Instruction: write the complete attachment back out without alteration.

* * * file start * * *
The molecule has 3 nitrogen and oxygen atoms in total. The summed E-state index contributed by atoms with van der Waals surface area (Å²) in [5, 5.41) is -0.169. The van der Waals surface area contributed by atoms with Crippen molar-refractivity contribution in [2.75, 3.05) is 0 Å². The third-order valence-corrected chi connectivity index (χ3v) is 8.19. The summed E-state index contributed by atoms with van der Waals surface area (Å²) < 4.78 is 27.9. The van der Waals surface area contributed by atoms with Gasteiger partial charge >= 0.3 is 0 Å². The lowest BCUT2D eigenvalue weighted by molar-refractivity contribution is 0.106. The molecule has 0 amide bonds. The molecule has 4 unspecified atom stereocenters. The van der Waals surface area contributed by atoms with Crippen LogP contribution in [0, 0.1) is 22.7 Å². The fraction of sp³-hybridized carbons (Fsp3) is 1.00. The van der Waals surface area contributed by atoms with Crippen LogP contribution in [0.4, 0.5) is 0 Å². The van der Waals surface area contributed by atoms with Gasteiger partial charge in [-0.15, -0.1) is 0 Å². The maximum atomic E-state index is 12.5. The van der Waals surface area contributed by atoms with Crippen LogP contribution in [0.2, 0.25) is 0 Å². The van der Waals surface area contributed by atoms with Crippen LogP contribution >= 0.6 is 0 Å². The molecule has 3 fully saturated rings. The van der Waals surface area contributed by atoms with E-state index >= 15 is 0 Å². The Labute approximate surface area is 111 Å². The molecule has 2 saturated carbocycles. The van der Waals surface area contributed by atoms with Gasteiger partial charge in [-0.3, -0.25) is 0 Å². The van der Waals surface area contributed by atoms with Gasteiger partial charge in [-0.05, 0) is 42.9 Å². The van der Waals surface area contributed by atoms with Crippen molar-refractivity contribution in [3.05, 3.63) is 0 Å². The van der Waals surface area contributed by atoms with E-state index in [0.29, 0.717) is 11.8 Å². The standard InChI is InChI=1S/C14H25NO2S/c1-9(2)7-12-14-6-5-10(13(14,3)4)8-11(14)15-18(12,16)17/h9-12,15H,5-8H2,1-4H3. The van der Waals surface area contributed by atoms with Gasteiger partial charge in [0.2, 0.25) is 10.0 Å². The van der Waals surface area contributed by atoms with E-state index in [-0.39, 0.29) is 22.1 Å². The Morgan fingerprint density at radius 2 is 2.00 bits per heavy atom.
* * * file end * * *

The molecule has 3 nitrogen and oxygen atoms in total. The summed E-state index contributed by atoms with van der Waals surface area (Å²) in [5, 5.41) is -0.169. The van der Waals surface area contributed by atoms with Crippen molar-refractivity contribution in [2.75, 3.05) is 0 Å². The third-order valence-corrected chi connectivity index (χ3v) is 8.19. The summed E-state index contributed by atoms with van der Waals surface area (Å²) < 4.78 is 27.9. The van der Waals surface area contributed by atoms with Gasteiger partial charge >= 0.3 is 0 Å². The lowest BCUT2D eigenvalue weighted by molar-refractivity contribution is 0.106. The molecule has 0 amide bonds. The molecule has 4 unspecified atom stereocenters. The van der Waals surface area contributed by atoms with Crippen LogP contribution in [0, 0.1) is 22.7 Å². The fraction of sp³-hybridized carbons (Fsp3) is 1.00. The van der Waals surface area contributed by atoms with Crippen LogP contribution in [0.4, 0.5) is 0 Å². The van der Waals surface area contributed by atoms with Gasteiger partial charge in [-0.15, -0.1) is 0 Å². The maximum atomic E-state index is 12.5. The van der Waals surface area contributed by atoms with Crippen LogP contribution in [0.2, 0.25) is 0 Å². The van der Waals surface area contributed by atoms with Crippen LogP contribution >= 0.6 is 0 Å². The molecule has 3 fully saturated rings. The van der Waals surface area contributed by atoms with E-state index >= 15 is 0 Å². The Labute approximate surface area is 111 Å². The molecule has 2 saturated carbocycles. The van der Waals surface area contributed by atoms with Gasteiger partial charge in [-0.3, -0.25) is 0 Å². The van der Waals surface area contributed by atoms with Gasteiger partial charge in [-0.05, 0) is 42.9 Å². The van der Waals surface area contributed by atoms with Crippen molar-refractivity contribution in [3.05, 3.63) is 0 Å². The van der Waals surface area contributed by atoms with E-state index in [0.29, 0.717) is 11.8 Å². The standard InChI is InChI=1S/C14H25NO2S/c1-9(2)7-12-14-6-5-10(13(14,3)4)8-11(14)15-18(12,16)17/h9-12,15H,5-8H2,1-4H3. The van der Waals surface area contributed by atoms with Gasteiger partial charge in [0.2, 0.25) is 10.0 Å². The van der Waals surface area contributed by atoms with E-state index in [-0.39, 0.29) is 22.1 Å². The Morgan fingerprint density at radius 2 is 2.00 bits per heavy atom.